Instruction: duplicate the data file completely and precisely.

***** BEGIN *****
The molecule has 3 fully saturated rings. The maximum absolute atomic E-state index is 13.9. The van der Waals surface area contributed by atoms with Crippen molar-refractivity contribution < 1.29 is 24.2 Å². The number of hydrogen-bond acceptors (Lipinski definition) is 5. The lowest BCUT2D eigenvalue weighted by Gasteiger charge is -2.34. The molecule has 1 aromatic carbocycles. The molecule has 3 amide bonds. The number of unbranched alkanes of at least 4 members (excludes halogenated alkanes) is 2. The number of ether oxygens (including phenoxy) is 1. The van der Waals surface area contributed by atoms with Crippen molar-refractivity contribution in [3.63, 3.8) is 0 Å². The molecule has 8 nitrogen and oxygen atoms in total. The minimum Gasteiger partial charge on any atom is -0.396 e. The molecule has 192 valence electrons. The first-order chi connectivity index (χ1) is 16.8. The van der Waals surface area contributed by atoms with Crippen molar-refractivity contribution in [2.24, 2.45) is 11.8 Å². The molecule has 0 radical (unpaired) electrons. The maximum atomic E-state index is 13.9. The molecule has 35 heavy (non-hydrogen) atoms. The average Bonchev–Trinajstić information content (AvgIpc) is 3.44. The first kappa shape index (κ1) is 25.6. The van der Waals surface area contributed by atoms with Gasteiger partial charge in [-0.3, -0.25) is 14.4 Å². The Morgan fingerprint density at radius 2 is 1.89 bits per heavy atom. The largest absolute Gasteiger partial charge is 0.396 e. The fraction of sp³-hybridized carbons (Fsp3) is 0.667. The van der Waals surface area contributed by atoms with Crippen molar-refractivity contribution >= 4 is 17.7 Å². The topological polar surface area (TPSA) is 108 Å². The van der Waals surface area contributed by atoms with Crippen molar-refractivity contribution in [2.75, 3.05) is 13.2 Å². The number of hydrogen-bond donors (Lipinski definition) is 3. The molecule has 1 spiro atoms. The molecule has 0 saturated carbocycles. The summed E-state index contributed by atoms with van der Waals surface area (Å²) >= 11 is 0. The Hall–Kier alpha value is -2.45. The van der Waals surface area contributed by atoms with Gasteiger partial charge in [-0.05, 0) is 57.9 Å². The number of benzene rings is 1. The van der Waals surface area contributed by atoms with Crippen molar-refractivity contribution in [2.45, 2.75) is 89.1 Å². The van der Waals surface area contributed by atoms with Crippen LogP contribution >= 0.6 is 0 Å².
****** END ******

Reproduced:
The molecule has 3 fully saturated rings. The maximum absolute atomic E-state index is 13.9. The van der Waals surface area contributed by atoms with Crippen molar-refractivity contribution < 1.29 is 24.2 Å². The number of hydrogen-bond acceptors (Lipinski definition) is 5. The lowest BCUT2D eigenvalue weighted by Gasteiger charge is -2.34. The molecule has 1 aromatic carbocycles. The molecule has 3 amide bonds. The number of unbranched alkanes of at least 4 members (excludes halogenated alkanes) is 2. The number of ether oxygens (including phenoxy) is 1. The van der Waals surface area contributed by atoms with Crippen molar-refractivity contribution in [3.63, 3.8) is 0 Å². The molecule has 8 nitrogen and oxygen atoms in total. The minimum Gasteiger partial charge on any atom is -0.396 e. The molecule has 192 valence electrons. The first-order chi connectivity index (χ1) is 16.8. The van der Waals surface area contributed by atoms with Crippen molar-refractivity contribution in [2.24, 2.45) is 11.8 Å². The molecule has 0 radical (unpaired) electrons. The maximum atomic E-state index is 13.9. The molecule has 35 heavy (non-hydrogen) atoms. The average Bonchev–Trinajstić information content (AvgIpc) is 3.44. The first kappa shape index (κ1) is 25.6. The van der Waals surface area contributed by atoms with Gasteiger partial charge in [-0.3, -0.25) is 14.4 Å². The Morgan fingerprint density at radius 2 is 1.89 bits per heavy atom. The largest absolute Gasteiger partial charge is 0.396 e. The fraction of sp³-hybridized carbons (Fsp3) is 0.667. The van der Waals surface area contributed by atoms with Crippen molar-refractivity contribution >= 4 is 17.7 Å². The topological polar surface area (TPSA) is 108 Å². The van der Waals surface area contributed by atoms with Crippen molar-refractivity contribution in [2.75, 3.05) is 13.2 Å². The number of hydrogen-bond donors (Lipinski definition) is 3. The molecule has 1 spiro atoms. The molecule has 0 saturated carbocycles. The summed E-state index contributed by atoms with van der Waals surface area (Å²) >= 11 is 0. The Hall–Kier alpha value is -2.45. The van der Waals surface area contributed by atoms with Gasteiger partial charge in [-0.05, 0) is 57.9 Å². The number of benzene rings is 1. The van der Waals surface area contributed by atoms with Crippen molar-refractivity contribution in [2.45, 2.75) is 89.1 Å². The van der Waals surface area contributed by atoms with Crippen LogP contribution >= 0.6 is 0 Å².